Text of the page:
With respect to providers of personal care services, there are a number of areas of vulnerability.  One major such area is ensuring that aides actually perform the services for which a program is billed.  Several years ago, there were a number of investigations and prosecutions where aides were alleged to have colluded with clients to defraud the Medicaid program by failing to provide the service for which the aides were paid, and paying the client a portion of the payments.  There are mechanisms to monitor this type of activity; however, it is a major risk area for home care agencies and should be addressed in any compliance program.

IV.  Conclusion:

In short, the Final Bid Letter for 2019 presents the possibility of expanding the services that certain MA plans will cover, including the possibility of covering personal care services.  However, providers that wish to contract with MA plans for these services should be taking the actions described, above. Liles Parker attorneys have extensive experience in assisting clients throughout the health care industry, including home care and home health, in responding to new government and payor initiatives, including establishing and maintaining an effective compliance program.

Personal CareMichael Cook, J.D., is a Partner at the firm Liles Parker, Attorneys & Counselors at Law.  Mr. Cook represents nursing home, assisted living, home health and personal care clients in regulatory matters.  Anyone interested in discussing the material discussed in this article should feel free to contact Michael Cook at 202-298-8750 or mcook@lilesparker.com.       

 

 

 

 

 

 

OIG Scrutinizes Medicaid Personal Care Services and Issues Report Outlining Vulnerabilities.

OIG Report on Medicaid Personal Care Services(November 21, 2012): On November 15th, the Department of Health and Human Services, Office of Inspector General (OIG) issued a report on Medicaid personal care services entitled “Personal Care Services, Trends, Vulnerabilities, and Recommendations for Improvement – a Portfolio”, Report No. OIG-12-12-01 (Report).  The Report purports to synthesize a number of prior reports and makes recommendations to improve program vulnerabilities that OIG has detected in its prior audits, evaluations and inspections of personal care services (PCS). The OIG indicates that it has previously found significant and persistence compliance, payment and fraud vulnerabilities.  It also emphasizes the seriousness of its concerns by noting that Medicaid costs for PCS’s increased 35% from 2005 to 2011.  Specifically, OIG notes that it has produced 23 audit and evaluation reports from 2006 through 2012 focusing on PCS’s.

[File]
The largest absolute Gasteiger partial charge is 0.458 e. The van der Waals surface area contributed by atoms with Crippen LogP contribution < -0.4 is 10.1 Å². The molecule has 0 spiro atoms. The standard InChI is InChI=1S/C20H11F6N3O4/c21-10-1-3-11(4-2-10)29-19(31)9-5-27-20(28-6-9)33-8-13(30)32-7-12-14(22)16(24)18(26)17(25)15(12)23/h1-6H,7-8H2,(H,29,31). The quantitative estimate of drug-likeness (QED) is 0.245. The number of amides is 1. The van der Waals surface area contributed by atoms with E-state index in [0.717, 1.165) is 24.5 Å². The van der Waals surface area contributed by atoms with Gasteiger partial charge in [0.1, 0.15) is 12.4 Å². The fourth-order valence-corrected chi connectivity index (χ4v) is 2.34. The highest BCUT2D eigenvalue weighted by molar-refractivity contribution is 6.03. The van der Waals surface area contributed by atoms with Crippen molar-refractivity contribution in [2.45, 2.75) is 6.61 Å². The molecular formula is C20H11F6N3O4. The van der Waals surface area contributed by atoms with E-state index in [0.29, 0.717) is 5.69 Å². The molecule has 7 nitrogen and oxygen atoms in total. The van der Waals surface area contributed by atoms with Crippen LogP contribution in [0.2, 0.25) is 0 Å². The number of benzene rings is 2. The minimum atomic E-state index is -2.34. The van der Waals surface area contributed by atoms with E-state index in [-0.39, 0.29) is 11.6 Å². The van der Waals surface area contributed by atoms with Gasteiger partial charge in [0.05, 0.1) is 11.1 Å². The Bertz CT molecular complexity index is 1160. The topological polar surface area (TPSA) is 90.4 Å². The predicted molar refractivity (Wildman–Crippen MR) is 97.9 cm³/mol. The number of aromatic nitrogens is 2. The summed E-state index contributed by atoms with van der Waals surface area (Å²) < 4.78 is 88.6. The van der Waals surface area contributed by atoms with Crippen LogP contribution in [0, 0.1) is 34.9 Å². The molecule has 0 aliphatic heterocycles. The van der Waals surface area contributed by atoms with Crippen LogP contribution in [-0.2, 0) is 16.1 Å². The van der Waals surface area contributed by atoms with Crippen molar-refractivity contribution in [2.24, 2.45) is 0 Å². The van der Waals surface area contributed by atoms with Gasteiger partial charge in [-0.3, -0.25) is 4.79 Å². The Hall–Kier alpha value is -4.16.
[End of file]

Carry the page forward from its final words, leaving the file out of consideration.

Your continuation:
I.  Overview of Problems Identified in the OIG’s Report on Medicaid Personal Care Services Fraud:

The OIG Report has identified the following concerns and program deficiencies:

  1. Improper payments linked to a lack of compliance with various requirements including State requirements, lack of documentation to demonstrate that services had been provided, services having been provided while beneficiaries were in institutional stays that, themselves, were reimbursed by Medicare or Medicaid, or services that were provided by staff who did not meet State qualification requirements;
  2. Inadequate controls to ensure appropriate payment and quality including inadequate controls over the prior authorization processes, lack of prepayment controls and edits, inconsistent standards and monitoring of PCS attendants, and inadequate billing practices to substantiate the delivery of services; and